Dr. McKinney, known as “Dr. C” to his students, is an assistant professor in mathematics at Wabash. He came to Wabash in Summer 2011 after a visiting professorship at Bradley University and completion of his Ph.D. at the University of Iowa.
Dr. McKinney specializes in the history of mathematics, specifically ancient Greek mathematics. He is currently studying the works of Apollonius of Perga and Archimedes of Syracuse, and the commentaries of Eutocius of Ascalon. You’ll find him equally comfortable calculating partial derivatives in Goodrich, reading Greek in the Detchon Center, or using parabolic mirrors to start fires on the Mall…or, for that matter, calculating partial derivatives in the Detchon Center and reading Greek in Goodrich!
Raised mostly in Texas, Dr. McKinney has a penchant for southern foods and use of the pronoun “y’all.” His hobbies include cooking, wine, Scotch whiskey, travel, languages, electronic music, computers and computer gaming. He greatly looks forward to attending his first Monon Bell game: Μ?νον λαβ?!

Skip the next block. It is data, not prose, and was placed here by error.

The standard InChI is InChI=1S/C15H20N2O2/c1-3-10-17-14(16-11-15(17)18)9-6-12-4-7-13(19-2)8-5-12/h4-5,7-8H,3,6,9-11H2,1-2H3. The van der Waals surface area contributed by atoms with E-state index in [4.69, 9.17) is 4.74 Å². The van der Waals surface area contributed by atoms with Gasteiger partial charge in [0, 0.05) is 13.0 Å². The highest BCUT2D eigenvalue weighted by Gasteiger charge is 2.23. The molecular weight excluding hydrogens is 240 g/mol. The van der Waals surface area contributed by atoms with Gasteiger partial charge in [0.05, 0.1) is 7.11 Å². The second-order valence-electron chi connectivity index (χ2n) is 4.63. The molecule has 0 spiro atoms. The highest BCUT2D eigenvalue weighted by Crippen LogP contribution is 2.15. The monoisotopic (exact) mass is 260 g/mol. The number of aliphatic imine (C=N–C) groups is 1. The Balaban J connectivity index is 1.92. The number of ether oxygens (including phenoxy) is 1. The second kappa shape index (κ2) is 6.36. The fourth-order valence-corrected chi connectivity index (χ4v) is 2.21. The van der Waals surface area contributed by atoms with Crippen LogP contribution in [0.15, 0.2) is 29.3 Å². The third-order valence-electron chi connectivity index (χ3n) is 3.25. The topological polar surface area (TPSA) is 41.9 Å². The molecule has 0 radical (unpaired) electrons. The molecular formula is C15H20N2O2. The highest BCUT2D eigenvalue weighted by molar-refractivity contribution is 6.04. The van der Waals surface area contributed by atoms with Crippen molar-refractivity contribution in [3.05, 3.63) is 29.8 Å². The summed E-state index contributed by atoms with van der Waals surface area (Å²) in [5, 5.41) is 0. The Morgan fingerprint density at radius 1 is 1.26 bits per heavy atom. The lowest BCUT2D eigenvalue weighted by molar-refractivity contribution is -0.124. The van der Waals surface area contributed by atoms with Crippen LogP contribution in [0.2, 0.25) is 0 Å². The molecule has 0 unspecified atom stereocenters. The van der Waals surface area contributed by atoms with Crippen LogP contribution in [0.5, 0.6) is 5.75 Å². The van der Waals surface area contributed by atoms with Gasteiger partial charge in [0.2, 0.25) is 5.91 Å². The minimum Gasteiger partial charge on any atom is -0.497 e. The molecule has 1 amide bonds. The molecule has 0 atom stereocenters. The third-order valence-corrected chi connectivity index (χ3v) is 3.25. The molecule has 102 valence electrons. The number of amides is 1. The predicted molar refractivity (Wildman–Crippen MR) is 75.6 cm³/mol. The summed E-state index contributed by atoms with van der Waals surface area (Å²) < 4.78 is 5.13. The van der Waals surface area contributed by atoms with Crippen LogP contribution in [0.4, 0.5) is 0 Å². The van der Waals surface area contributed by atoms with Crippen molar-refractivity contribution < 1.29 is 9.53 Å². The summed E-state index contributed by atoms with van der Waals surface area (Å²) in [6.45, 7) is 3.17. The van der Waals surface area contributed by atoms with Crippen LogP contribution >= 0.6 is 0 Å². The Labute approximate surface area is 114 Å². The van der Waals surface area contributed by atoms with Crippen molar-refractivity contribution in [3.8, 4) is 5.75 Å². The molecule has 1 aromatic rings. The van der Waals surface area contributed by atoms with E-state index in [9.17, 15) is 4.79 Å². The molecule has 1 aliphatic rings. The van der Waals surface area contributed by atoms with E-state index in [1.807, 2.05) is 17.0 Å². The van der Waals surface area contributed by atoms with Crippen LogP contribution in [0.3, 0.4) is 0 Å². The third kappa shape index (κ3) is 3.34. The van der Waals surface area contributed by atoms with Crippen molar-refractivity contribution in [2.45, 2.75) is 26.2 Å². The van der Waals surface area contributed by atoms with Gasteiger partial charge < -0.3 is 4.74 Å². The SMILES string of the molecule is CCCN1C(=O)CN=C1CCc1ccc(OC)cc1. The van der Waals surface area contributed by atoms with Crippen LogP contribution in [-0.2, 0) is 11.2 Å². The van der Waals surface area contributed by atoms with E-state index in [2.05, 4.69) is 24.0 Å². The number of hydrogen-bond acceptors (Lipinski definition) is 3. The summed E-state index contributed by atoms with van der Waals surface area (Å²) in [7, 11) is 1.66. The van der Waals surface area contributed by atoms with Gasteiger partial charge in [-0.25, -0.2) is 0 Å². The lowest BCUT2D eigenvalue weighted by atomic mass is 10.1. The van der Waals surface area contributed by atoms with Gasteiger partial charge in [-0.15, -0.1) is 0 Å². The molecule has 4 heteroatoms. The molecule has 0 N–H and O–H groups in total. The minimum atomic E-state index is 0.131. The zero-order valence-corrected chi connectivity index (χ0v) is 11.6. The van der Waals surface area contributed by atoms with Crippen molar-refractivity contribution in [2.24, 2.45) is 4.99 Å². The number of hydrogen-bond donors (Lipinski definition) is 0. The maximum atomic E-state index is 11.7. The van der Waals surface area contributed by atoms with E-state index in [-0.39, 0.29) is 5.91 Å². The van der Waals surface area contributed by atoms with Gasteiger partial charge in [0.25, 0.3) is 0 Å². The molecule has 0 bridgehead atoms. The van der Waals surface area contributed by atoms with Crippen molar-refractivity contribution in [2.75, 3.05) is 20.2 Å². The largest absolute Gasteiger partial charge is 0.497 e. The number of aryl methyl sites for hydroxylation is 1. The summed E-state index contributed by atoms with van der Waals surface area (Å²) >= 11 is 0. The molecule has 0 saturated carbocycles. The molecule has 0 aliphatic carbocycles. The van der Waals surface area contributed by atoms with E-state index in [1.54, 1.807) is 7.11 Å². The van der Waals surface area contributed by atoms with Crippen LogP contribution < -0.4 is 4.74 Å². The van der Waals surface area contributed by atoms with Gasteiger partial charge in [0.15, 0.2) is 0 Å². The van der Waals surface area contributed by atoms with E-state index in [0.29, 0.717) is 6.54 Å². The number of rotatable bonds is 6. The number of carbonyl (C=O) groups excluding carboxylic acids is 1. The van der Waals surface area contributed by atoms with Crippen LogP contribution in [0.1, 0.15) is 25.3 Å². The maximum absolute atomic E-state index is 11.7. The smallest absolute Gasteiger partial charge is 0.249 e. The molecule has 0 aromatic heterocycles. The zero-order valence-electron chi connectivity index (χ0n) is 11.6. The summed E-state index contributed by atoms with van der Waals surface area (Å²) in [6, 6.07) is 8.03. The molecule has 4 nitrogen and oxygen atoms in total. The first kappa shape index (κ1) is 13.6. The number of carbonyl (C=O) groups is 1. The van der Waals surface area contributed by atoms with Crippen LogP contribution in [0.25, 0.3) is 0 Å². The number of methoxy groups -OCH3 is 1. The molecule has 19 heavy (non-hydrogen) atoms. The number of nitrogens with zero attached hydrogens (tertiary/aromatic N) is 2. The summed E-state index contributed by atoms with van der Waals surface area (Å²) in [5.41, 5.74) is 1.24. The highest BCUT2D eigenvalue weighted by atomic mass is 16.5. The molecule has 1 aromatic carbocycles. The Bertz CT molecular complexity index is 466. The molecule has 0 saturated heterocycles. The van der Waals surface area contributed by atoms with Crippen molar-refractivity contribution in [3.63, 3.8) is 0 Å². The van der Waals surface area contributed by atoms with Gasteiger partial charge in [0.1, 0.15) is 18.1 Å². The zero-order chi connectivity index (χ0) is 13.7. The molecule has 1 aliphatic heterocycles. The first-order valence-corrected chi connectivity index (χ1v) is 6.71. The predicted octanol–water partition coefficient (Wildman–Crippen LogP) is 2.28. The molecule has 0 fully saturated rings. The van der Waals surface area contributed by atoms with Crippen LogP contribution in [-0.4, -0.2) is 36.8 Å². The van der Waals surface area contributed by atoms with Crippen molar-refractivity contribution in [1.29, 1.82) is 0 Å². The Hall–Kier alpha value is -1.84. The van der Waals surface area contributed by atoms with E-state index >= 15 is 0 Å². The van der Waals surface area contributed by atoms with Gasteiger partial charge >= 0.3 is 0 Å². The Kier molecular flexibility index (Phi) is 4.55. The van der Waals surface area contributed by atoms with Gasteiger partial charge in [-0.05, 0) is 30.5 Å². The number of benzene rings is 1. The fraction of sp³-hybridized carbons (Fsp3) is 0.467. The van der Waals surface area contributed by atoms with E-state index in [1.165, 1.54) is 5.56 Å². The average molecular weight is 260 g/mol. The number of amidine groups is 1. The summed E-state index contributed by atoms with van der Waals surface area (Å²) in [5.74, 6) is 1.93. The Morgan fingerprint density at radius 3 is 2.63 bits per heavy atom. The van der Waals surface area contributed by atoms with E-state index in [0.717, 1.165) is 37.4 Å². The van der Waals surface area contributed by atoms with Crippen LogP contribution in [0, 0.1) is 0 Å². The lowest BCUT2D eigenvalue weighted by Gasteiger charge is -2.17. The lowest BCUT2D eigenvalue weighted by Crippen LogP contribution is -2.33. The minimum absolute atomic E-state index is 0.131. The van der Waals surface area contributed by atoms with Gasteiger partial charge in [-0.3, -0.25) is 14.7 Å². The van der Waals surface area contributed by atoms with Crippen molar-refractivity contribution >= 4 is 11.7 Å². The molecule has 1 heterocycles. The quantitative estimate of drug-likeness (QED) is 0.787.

Philosophiae Doctor in Mathematics, University of Iowa, July 2010
M.S. Mathematics, University of Iowa, December 2006
B.S. Mathematical Sciences, University of Texas at Dallas, May 2004
High School, Texas Academy of Mathematics and Science, May 2001
MAT 111: Calculus I
MAT 223: Elementary Linear Algebra
MAT 187: Readings in Ancient Greek Mathematics
Translation of Eutocius’ commentary on Conics II-IV
Critical edition and apparatus critici of the diagrams in Eutocius’ commentary on Conics I-IV, from Vatican Codices Graece 191, 203, 204, Paris Codex Graece 2342, Frederic Commandinus’ Apollonii Pergaei Conicorum Libri Quattuor (1556), and J.L Heiberg’s Apollonii Pergaei quae graece exstant cum commentariis antiquis (1891)
Compound Ratios in Apollonius, Archimedes and Eutocius
Συζυγε?ς διαμ?τροι? ?πολλ?νιος ? Περγ?μου τ? κα? Ε?τ?κιος ? ?σκ?λονος (Conjugate Diameters: Apollonius of Perga and Eutocius of Ascalon), Ph.D. Dissertation
Translation of Eutocius’ commentary on Conics I
“Counting Cows, a Plague, and Indigestion: Classic Problems from the Classical Era.” Wabash College Mathematics Colloquium, 15 February 2011.
“Isaac Barrow’s Proof of the Fundamental Theorem of Calculus.” Joint Mathematics Meetings, New Orleans, Louisiana, 8 January 2011.
VIGRE Research Fellowship, National Science Foundation, Fall 2009
University of Iowa Graduate College Summer Research Fellowship, Summer 2009
University of Iowa Sandra H. Barkan Graduate Student Mentor Award, Spring 2008
University of Iowa Outstanding Teaching Assistant Award, Spring 2007